Wreck of the steamship North Briton.
The New York Herald
, of the 12th inst., contains the following account of the wreck of the steamship North Briton
Particulars of the wreck of the North Briton — list of passengers — statement of one of the officers.
We received intelligence yesterday from Montreal
of the loss of the steamship North Briton
, Captain Grange
, belonging to the Montreal
Steamship Company's line.
The American brig J. G. Desbler
, Capt. Mann
, from Liverpool
, for Cleveland, Ohio
, passed Further Point at 11 A. M. on Sunday last, signalled for a pilot, and sent the following message ashore.
Nov. 7.--Picked up the North Briton's boat, No. 2, with seventeen of the crew and one passenger aboard.
The North Briton is ashore on Mingan islands.
The North Briton sailed from Montreal
on the 2d inst., and on the morning of the 5th, at 1 o'clock, she struck on Paraquet Island during a gale, the weather being very thick at the time.
The following is a list of the passengers on board of her at the time of her departure:
--Hon. P. M. Vankoughnet
and lady, Major Fielding
, Sixtieth rifles, and lady; Felix Morgan
, lady and child; Felix Briard
, Ralph Jones
, M. Cone
, John P. Strickland
, A W. Duncan
, Frederick Clark
, W. H. Carvill
From Montreal Dr. Woods
, Thos Dawson
, Mr. Robinson
, W. G. Idler
--E. J. Smith
, C. Jarvis
, Eighty-seventh regiment; Mr. Price
, Miss E. Price
, Miss Allan
, Captain Lamerte
and lady, P. Pelham
, John Smith
and lady, and man servant and ninety- eight steerage passengers.
The third officer of the steamship North Briton
has arrived at Farther Point, in a schooner.
He reports that the North Briton struck on Parsquet Island at one o'clock on the morning of the 5th.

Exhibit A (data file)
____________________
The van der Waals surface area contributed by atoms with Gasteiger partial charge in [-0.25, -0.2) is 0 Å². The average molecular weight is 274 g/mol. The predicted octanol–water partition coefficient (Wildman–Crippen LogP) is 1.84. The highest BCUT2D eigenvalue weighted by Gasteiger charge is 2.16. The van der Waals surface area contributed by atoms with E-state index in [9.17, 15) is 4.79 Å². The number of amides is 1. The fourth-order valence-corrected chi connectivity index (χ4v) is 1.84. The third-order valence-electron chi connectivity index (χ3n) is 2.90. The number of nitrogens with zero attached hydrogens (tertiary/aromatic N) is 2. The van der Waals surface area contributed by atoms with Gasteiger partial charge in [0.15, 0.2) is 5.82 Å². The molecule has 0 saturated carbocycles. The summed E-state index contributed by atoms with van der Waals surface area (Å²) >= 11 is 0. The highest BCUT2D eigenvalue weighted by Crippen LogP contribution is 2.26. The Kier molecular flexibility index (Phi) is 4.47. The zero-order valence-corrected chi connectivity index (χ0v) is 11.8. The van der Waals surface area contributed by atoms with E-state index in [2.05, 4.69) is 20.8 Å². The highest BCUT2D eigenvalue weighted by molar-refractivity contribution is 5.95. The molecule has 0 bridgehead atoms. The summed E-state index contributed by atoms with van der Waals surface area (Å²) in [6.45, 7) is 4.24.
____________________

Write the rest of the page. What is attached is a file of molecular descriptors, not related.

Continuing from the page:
It was then blowing a gale.
She was totally wrecked, but no lives were lost.
The passengers and crew were landed at Port Mingan. One boat with seven hands, had not been heard from since it left the ship.
The North Briton sailed Saturday, November 2, at ten A. M., with fifty-one cabin and thirty-eight steerage passengers, for Liverpool
Saturday and Saturday night were the times of the heavy storm.
The following is the statement of Mr. Brown
, the third officer
When the ship struck it was blowing a gale, and the weather was very thick, The ship confined str ing very hard on the roof Tuesday night and all Wednesday, and it was expected she would go to pieces every moment.
A boat, with crews, broke away from the wreck before it was loaded, and could not be brought back till Tuesday morning after daylight, when all the passengers were taken off without accident and transferred.
to two schooners, which landed them at Port Mingan, and a few at houses about nine miles below.
At Port Mingan the passengers all housed in storehouse, having a few blankets, which were got from the wreck, to sleep upon.
The storerooms were all under water, causing a sc rcity of provisions.
The lower cabin was all broken up and most of the baggage lost.
Only a few of the mall bag were saved, and those were perfectly saturated.
When the schooner with the third officer left for Farther Point the other schooner was cruising off the West
end of Anticosti, to intercept the steamship Anglo-Saxon
, which sailed from Montreal
on Saturday last for Liverpool
The North Briton was built at Dumbarton, Scotland
, in 1858, and commenced running to Portland, Me.
, in November of the same year.
She was a propeller of 2,200 tons burden, and had two direct acting engines of 500-horse power. Her hull was divided into six water tight compartments, which probably was the means of saving the lives of many on board of her.